Technology as an agricultural pollution control policy

Research output: Contribution to journalArticle

21 Citations (Scopus)

Abstract

In this paper we consider the market-level impacts of factor-augmenting innovations designed to reduce the use of fertilizers and pesticides, first within the context of a simple two-factor model, and then through a simulation model of the U.S. corn market. In both models, the impacts depend on the output demand elasticity and input substitution elasticities. The principal conclusion of the simulation analysis is that the potential for new techniques to reduce the use of agricultural chemicals is limited. Capital-augmenting innovations would actually raise fertilizer and pesticide usage. Land-augmenting innovations would also tend to increase pesticide usage.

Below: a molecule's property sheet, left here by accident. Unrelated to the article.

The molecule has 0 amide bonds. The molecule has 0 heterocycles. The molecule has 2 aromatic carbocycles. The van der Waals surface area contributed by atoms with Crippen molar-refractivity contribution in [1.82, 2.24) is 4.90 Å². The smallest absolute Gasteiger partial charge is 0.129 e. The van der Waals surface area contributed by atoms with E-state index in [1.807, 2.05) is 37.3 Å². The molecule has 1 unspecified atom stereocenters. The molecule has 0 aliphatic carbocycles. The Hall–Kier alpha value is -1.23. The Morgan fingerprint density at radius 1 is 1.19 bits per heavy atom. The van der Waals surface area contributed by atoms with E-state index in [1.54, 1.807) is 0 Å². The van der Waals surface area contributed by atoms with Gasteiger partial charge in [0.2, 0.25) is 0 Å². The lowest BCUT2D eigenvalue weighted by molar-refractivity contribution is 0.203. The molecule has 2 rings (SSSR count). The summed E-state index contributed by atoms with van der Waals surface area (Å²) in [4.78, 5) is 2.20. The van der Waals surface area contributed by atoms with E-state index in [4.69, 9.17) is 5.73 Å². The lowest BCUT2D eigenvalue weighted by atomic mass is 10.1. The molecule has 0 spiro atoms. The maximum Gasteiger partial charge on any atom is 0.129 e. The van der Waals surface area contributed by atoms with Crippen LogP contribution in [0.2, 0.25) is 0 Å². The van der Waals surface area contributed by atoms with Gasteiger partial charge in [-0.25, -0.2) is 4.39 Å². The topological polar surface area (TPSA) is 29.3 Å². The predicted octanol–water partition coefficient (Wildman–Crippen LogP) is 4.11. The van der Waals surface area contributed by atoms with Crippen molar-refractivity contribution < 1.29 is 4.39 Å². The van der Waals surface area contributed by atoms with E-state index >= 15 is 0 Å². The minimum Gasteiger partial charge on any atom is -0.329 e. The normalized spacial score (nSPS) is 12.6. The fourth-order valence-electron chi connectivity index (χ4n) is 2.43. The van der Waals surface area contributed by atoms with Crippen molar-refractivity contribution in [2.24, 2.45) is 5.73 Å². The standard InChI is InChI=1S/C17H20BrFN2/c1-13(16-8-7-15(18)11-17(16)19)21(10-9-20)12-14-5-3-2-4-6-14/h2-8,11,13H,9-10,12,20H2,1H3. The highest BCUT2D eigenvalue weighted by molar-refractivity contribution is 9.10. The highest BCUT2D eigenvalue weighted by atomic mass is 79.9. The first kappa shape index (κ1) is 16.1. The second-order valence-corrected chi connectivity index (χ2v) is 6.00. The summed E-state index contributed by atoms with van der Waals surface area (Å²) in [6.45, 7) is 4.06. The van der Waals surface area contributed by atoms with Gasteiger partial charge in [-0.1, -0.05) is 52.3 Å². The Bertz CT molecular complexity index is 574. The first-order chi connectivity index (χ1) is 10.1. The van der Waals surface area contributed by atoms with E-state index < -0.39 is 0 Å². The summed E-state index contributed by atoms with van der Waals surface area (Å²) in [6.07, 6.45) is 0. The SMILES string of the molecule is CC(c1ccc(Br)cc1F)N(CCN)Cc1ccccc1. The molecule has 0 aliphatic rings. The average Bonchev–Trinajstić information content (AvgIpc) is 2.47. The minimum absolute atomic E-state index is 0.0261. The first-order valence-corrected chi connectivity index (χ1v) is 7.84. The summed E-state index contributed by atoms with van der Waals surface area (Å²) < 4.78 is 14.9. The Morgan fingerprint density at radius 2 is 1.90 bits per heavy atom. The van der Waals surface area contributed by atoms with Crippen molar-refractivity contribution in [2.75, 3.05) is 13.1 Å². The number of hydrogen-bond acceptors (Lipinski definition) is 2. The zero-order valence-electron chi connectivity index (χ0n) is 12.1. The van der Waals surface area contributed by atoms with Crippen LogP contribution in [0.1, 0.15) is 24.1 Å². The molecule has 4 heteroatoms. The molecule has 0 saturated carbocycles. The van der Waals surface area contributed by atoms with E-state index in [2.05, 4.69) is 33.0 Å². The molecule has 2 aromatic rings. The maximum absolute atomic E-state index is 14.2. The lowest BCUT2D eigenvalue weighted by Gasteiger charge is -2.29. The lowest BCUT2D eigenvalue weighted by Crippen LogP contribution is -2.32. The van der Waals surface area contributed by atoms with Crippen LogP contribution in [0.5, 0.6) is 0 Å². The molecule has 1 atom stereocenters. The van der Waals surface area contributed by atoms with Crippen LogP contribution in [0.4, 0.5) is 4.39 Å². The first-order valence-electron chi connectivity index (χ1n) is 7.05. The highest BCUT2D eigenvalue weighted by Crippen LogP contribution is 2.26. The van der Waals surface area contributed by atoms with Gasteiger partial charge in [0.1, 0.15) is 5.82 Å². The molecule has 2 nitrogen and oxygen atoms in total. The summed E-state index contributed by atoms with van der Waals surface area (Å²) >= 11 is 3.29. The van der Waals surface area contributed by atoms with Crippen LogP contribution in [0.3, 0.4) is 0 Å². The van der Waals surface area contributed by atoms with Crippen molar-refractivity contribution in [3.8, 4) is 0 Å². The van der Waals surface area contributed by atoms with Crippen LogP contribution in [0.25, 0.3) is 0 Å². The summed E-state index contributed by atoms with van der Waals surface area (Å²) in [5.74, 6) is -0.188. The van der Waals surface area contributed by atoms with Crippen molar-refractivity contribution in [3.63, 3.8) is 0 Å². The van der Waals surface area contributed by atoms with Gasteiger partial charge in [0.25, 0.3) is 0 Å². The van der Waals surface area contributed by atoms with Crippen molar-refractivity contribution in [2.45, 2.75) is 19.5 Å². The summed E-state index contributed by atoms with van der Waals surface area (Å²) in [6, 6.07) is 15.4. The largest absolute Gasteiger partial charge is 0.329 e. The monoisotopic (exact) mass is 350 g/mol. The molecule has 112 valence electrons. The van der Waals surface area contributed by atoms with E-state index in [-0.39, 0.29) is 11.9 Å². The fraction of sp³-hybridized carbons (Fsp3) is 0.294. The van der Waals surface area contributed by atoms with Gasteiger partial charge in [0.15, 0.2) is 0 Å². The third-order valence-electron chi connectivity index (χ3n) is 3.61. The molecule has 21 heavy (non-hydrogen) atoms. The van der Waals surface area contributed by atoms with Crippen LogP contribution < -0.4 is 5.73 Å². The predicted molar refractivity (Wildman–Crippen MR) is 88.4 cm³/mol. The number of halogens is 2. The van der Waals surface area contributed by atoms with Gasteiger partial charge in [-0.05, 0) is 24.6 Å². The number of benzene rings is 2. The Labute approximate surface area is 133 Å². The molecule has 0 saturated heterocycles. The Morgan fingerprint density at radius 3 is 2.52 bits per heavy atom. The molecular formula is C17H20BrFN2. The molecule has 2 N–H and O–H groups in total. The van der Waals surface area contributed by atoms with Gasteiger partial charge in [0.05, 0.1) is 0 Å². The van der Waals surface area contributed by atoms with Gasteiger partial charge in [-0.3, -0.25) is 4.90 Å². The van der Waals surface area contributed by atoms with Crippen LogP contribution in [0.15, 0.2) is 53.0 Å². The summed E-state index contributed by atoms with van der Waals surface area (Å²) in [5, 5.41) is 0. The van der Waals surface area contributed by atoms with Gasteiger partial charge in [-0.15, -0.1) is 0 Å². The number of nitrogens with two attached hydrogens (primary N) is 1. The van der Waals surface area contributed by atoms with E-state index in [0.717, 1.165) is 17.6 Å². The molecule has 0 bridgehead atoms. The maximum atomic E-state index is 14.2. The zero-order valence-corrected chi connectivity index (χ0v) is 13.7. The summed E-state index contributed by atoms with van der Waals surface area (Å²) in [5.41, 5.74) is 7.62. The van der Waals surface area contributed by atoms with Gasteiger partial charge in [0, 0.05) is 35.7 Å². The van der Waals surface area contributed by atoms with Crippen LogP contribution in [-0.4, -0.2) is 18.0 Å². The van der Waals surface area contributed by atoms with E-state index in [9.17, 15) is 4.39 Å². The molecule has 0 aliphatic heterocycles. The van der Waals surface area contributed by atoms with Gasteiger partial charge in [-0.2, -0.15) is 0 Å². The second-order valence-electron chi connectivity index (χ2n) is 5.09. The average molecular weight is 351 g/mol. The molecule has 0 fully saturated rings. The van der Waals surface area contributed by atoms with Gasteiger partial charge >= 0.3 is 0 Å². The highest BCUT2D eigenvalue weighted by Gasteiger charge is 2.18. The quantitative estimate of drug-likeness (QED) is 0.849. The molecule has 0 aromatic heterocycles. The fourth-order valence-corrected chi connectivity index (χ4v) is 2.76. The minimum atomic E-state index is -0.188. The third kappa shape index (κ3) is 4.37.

Original languageEnglish (US)
Pages (from-to)20-32
Number of pages13
JournalAmerican Journal of Agricultural Economics
Volume77
Issue number1
DOIs
StatePublished - Jan 1 1995

Fingerprint

pollution control
Pesticides
pesticides
Elasticity
Fertilizers
Technology
elasticity of substitution
fertilizers
Agrochemicals
markets
demand elasticities
agrochemicals
Zea mays
simulation models
Economics
corn
Innovation
Pollution control
Fertilizer
methodology

All Science Journal Classification (ASJC) codes

  • Agricultural and Biological Sciences (miscellaneous)
  • Economics and Econometrics

Cite this

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Technology as an agricultural pollution control policy. / Abler, David Gerard; Shortle, James Samuel.

In: American Journal of Agricultural Economics, Vol. 77, No. 1, 01.01.1995, p. 20-32.

Research output: Contribution to journalArticle

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